NHS Shetland could be forced to save around £4 million in the next financial year, following the Scottish government’s draft budget agreement.
Chief executive Ralph Roberts said the core budget for NHS Shetland in 2017/18 had increased by £700,000, or 1.5 per cent, up to £46.5 million from the previous year’s £45.8 million.
Mr Roberts said: “We have also estimated that our costs will increase by £ 2.4 million as a result of inflation, nationally agreed pay awards, new and increased prescribing of drugs and the impact of increasing demand on services as our population ages.
“This means, along with our current costs already being £1.8 million more than our budget, that NHS Shetland will have to reduce our costs by around £4 million.
The figure for 2016/17 included funding of £2.8 million for patient travel and £500,000 for alcohol and drug services that NHS Shetland has received year on year but was previously seen as “outside” the core budget, Mr Roberts explained.
Other examples of known increased costs included: pay awards –£600,000; non-pay inflation – £260,000; utilities inflation – £29,000; other NHS provider costs – £897,000; increased/new drugs – £338,000; modern apprentice levy – £100,000; non-domestic rates – £142,000; patient travel – £56,000.
Mr Roberts said: “We are continuing to look at how we might achieve [the savings] and are currently planning to present a budget to our board meeting in February.”
Alongside the proposed budget increase described above, NHS Shetland will also receive some additional funds that we are expected to pass directly to the Integrated Joint Board to support social care services and to partly offset the reduced grant the Shetland Island Council is receiving.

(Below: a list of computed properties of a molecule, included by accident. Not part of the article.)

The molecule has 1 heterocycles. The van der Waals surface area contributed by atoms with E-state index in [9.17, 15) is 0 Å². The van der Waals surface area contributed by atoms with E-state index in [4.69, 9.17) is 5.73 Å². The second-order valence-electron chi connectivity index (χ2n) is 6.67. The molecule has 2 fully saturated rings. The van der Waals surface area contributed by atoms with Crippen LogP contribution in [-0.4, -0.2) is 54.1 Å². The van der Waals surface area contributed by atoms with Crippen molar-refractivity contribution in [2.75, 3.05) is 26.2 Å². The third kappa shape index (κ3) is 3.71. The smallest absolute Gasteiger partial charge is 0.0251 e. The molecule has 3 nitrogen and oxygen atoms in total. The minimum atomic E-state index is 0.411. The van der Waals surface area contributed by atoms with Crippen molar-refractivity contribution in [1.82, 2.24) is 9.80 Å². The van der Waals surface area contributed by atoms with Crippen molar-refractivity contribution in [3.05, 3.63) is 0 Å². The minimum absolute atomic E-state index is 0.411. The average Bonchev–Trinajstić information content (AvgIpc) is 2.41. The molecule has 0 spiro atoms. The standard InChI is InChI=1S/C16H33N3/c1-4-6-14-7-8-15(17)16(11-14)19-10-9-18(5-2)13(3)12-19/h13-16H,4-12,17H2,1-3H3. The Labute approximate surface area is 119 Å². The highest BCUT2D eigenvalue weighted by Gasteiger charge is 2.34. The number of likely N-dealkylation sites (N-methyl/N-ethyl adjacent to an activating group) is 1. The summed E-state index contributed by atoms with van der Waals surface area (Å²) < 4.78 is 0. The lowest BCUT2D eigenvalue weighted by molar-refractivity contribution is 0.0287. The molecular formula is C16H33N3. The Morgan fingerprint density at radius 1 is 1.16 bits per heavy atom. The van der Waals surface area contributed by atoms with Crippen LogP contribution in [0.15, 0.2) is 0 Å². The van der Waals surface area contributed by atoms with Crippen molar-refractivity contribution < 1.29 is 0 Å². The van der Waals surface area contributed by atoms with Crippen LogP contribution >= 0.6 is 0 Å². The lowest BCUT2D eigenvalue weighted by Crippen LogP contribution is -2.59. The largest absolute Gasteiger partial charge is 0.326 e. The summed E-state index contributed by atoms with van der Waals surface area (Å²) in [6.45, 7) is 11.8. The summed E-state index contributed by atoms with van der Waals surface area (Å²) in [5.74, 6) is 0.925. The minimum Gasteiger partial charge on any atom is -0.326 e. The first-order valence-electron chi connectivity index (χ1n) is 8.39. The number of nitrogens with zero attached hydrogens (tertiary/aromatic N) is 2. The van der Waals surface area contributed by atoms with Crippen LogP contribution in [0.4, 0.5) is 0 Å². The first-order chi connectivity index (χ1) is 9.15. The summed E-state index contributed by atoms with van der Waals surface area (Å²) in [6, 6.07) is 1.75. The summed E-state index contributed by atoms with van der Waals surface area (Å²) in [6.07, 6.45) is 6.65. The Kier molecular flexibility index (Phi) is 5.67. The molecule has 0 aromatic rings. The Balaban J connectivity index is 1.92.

Mr Roberts said: “NHS Shetland is also expecting to receive our fair share of a national £107 million fund for social care that has been funded out of the increased health budget in the proposed Scottish Budget.
“We would expect this to be in the order of £0.4 million and will be passed directly to the Health & Social Care partnership, Integrated Joint Board (IJB).
“This funding is expected to be used by the IJB to offset increased costs in providing Social care services and to offset the reduced grant that will be received by Shetland Islands council.”
Mr Roberts added that in addition NHS Shetland would receive a number of other “non-core” budgets of around £10 million that were targeted at specific services.
He said: “This includes funding for issues such as public health, dental services and a number of national initiatives. The value of these budgets will not be finalised until the end of January 2017 but we expect these to be broadly at the same level as in 2016/17 and will not be increased for inflation.
“NHS Shetland will therefore have to absorb any increased costs associated with the services through efficiencies elsewhere in our budget.”